I was a teenager when the Battle of Britain was filmed. Well remember the dog fight scenes which were done over my parents house near Northolt RAF airport. Only because one pilot did a loop and came down too low, taking the chimney off my parents house. Still have no idea how he missed the row of trees behind the house. They had a camera set up in the pig farm behind us. The pigs ate the equipment for them so the ground scenes had to be done again. This time they used the American airbase in Ruislip. Something fell off one of the planes and landed on the Central Line track. Stopping the Central Line!


Oh and the American airbase is now a waste disposal site. Says a lot doesnt it?

I was stationed in Singapore when the Battle of Britain a being filmed, I wish I had been in UK and seen the filming. One of my uncles was in the Royal Horse Artillery and was one of the last to be evacuated from Dunkirk would go white as a ghost and begin to tremble when he saw the German bombers overhead during the filming.

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Re: HMS Victory

Post by Mr Random on 4/6/2013, 17:14

Strumpet wrote:

How old are you? i just like asking personal questions..........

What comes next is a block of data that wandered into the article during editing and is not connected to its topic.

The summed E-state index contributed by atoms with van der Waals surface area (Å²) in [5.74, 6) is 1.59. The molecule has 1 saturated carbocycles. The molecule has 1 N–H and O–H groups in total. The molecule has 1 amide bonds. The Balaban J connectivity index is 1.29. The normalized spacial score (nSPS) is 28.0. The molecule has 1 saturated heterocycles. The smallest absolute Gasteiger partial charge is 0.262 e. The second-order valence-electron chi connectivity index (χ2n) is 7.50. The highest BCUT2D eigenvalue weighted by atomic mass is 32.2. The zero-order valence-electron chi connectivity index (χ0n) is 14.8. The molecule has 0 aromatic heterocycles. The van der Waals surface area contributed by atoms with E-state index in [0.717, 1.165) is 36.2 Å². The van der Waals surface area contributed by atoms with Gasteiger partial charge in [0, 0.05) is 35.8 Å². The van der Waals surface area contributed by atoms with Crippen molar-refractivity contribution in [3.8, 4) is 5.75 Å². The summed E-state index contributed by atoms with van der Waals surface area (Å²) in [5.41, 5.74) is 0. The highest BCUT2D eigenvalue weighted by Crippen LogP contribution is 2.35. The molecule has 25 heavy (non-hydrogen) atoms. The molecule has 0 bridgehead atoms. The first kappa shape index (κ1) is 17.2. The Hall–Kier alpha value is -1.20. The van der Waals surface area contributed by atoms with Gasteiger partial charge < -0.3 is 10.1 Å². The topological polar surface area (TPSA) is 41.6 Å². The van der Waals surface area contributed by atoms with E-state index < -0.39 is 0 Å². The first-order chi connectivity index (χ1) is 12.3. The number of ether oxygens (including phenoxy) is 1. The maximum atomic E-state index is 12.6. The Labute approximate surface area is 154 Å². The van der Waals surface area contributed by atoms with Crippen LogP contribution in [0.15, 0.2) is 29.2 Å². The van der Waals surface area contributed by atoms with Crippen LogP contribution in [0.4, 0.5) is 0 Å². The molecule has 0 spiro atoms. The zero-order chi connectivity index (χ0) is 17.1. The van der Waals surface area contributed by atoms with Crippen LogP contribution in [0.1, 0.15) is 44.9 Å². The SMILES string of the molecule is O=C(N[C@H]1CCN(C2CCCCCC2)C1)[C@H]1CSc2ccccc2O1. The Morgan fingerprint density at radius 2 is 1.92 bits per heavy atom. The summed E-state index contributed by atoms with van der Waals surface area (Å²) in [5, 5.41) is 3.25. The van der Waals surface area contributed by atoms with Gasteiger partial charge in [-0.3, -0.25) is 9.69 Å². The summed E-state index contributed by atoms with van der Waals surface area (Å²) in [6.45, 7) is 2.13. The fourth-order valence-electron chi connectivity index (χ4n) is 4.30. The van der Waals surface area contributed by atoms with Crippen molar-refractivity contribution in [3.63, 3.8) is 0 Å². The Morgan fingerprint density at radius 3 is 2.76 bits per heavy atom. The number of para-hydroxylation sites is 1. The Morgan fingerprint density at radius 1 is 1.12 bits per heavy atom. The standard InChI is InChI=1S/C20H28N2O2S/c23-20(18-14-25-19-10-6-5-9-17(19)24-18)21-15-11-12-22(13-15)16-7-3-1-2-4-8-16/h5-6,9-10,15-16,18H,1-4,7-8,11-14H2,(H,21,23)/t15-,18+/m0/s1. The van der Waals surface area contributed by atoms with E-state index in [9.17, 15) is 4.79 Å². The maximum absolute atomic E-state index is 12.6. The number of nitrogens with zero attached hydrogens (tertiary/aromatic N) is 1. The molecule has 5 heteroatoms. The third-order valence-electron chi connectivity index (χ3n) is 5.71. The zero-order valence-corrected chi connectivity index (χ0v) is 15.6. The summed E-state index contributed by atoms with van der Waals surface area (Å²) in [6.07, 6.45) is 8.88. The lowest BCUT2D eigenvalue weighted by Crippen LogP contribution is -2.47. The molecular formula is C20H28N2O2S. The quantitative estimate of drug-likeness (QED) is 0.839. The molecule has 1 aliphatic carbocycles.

S

32 this year

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Re: HMS Victory

Post by Str8lolly on 4/6/2013, 17:34

BritinAfrica wrote:

I was stationed in Singapore when the Battle of Britain a being filmed, I wish I had been in UK and seen the filming. One of my uncles was in the Royal Horse Artillery and was one of the last to be evacuated from Dunkirk would go white as a ghost and begin to tremble when he saw the German bombers overhead during the filming.

Much like my Mother who was an ack ack spotter stationed in Chatam, Kent. I saw her visibly shaking. Even in those days, my Mother had to go home each day after her stint or her Mother would go mad at her. Even an excuse that she was late home one evening because she was helping our future Queen change a wheel on a lorry cut no ice with her Mother!
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Re: HMS Victory

Post by the spice girl on 4/6/2013, 22:49

he's a 32 year old beefcake strumpet

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Re: HMS Victory

Post by Ice man on 5/6/2013, 01:37